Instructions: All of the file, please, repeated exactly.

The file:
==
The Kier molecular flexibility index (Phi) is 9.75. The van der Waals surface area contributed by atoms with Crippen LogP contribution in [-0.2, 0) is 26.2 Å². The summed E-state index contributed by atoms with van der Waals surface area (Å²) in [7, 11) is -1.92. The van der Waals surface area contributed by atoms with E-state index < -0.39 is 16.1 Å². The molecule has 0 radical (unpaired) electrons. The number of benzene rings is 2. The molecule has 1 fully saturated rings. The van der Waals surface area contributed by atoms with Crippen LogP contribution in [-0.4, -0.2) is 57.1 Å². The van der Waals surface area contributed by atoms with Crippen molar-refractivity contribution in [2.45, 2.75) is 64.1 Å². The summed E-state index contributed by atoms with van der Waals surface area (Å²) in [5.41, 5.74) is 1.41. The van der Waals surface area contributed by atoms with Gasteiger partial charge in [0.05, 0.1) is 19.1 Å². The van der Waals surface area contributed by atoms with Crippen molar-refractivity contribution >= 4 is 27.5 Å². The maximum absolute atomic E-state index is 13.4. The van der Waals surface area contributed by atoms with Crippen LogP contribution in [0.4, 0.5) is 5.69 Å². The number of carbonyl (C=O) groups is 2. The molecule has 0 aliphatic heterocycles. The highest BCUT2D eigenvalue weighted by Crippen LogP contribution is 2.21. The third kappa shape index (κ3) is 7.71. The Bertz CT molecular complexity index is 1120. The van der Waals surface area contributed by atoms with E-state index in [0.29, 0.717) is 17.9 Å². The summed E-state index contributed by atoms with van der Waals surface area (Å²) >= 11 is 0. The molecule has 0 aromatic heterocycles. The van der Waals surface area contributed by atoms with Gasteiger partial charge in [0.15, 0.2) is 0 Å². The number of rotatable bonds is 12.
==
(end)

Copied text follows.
The Kier molecular flexibility index (Phi) is 9.75. The van der Waals surface area contributed by atoms with Crippen LogP contribution in [-0.2, 0) is 26.2 Å². The summed E-state index contributed by atoms with van der Waals surface area (Å²) in [7, 11) is -1.92. The van der Waals surface area contributed by atoms with E-state index < -0.39 is 16.1 Å². The molecule has 0 radical (unpaired) electrons. The number of benzene rings is 2. The molecule has 1 fully saturated rings. The van der Waals surface area contributed by atoms with Crippen LogP contribution in [-0.4, -0.2) is 57.1 Å². The van der Waals surface area contributed by atoms with Crippen molar-refractivity contribution in [2.45, 2.75) is 64.1 Å². The summed E-state index contributed by atoms with van der Waals surface area (Å²) in [5.41, 5.74) is 1.41. The van der Waals surface area contributed by atoms with Gasteiger partial charge in [0.05, 0.1) is 19.1 Å². The van der Waals surface area contributed by atoms with Crippen molar-refractivity contribution >= 4 is 27.5 Å². The maximum absolute atomic E-state index is 13.4. The van der Waals surface area contributed by atoms with Crippen LogP contribution in [0.4, 0.5) is 5.69 Å². The number of carbonyl (C=O) groups is 2. The molecule has 0 aliphatic heterocycles. The highest BCUT2D eigenvalue weighted by Crippen LogP contribution is 2.21. The third kappa shape index (κ3) is 7.71. The Bertz CT molecular complexity index is 1120. The van der Waals surface area contributed by atoms with E-state index in [0.29, 0.717) is 17.9 Å². The summed E-state index contributed by atoms with van der Waals surface area (Å²) >= 11 is 0. The molecule has 0 aromatic heterocycles. The van der Waals surface area contributed by atoms with Gasteiger partial charge in [0.15, 0.2) is 0 Å². The number of rotatable bonds is 12.